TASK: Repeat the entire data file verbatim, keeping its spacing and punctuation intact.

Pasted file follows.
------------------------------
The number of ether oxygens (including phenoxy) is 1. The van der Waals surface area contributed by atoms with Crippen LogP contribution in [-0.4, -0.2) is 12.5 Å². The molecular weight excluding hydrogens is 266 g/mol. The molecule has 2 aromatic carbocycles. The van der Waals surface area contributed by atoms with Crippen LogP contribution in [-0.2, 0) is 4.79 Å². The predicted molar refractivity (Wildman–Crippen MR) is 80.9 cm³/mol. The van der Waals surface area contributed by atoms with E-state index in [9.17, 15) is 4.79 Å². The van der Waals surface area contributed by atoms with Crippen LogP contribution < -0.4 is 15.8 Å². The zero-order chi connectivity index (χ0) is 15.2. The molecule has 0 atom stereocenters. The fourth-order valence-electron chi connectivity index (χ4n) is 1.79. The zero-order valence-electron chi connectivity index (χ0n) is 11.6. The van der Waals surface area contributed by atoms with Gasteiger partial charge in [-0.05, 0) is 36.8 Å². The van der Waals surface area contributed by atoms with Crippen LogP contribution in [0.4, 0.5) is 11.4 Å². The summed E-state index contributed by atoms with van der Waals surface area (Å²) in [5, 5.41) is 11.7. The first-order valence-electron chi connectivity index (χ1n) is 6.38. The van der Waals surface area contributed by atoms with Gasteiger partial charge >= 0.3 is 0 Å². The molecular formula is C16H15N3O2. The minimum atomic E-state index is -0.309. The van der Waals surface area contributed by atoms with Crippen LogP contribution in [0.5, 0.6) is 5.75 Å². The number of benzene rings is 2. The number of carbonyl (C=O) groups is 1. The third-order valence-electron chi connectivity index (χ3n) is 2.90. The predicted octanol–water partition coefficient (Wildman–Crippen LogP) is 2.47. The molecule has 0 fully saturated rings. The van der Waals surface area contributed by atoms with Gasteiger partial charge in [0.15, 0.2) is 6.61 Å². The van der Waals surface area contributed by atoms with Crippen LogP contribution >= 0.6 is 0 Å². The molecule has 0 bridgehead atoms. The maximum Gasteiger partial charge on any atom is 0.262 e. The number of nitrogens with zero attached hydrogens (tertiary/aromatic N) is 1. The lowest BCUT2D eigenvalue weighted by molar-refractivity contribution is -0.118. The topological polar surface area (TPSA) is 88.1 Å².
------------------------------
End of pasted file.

The number of ether oxygens (including phenoxy) is 1. The van der Waals surface area contributed by atoms with Crippen LogP contribution in [-0.4, -0.2) is 12.5 Å². The molecular weight excluding hydrogens is 266 g/mol. The molecule has 2 aromatic carbocycles. The van der Waals surface area contributed by atoms with Crippen LogP contribution in [-0.2, 0) is 4.79 Å². The predicted molar refractivity (Wildman–Crippen MR) is 80.9 cm³/mol. The van der Waals surface area contributed by atoms with E-state index in [9.17, 15) is 4.79 Å². The van der Waals surface area contributed by atoms with Crippen LogP contribution < -0.4 is 15.8 Å². The zero-order chi connectivity index (χ0) is 15.2. The molecule has 0 atom stereocenters. The fourth-order valence-electron chi connectivity index (χ4n) is 1.79. The zero-order valence-electron chi connectivity index (χ0n) is 11.6. The van der Waals surface area contributed by atoms with Gasteiger partial charge in [-0.05, 0) is 36.8 Å². The van der Waals surface area contributed by atoms with Crippen LogP contribution in [0.4, 0.5) is 11.4 Å². The summed E-state index contributed by atoms with van der Waals surface area (Å²) in [5, 5.41) is 11.7. The first-order valence-electron chi connectivity index (χ1n) is 6.38. The van der Waals surface area contributed by atoms with Gasteiger partial charge >= 0.3 is 0 Å². The molecular formula is C16H15N3O2. The minimum atomic E-state index is -0.309. The van der Waals surface area contributed by atoms with Crippen LogP contribution in [0.5, 0.6) is 5.75 Å². The number of benzene rings is 2. The number of carbonyl (C=O) groups is 1. The third-order valence-electron chi connectivity index (χ3n) is 2.90. The predicted octanol–water partition coefficient (Wildman–Crippen LogP) is 2.47. The molecule has 0 fully saturated rings. The van der Waals surface area contributed by atoms with Gasteiger partial charge in [0.15, 0.2) is 6.61 Å². The van der Waals surface area contributed by atoms with Crippen LogP contribution >= 0.6 is 0 Å². The molecule has 0 bridgehead atoms. The maximum Gasteiger partial charge on any atom is 0.262 e. The number of nitrogens with zero attached hydrogens (tertiary/aromatic N) is 1. The lowest BCUT2D eigenvalue weighted by molar-refractivity contribution is -0.118. The topological polar surface area (TPSA) is 88.1 Å².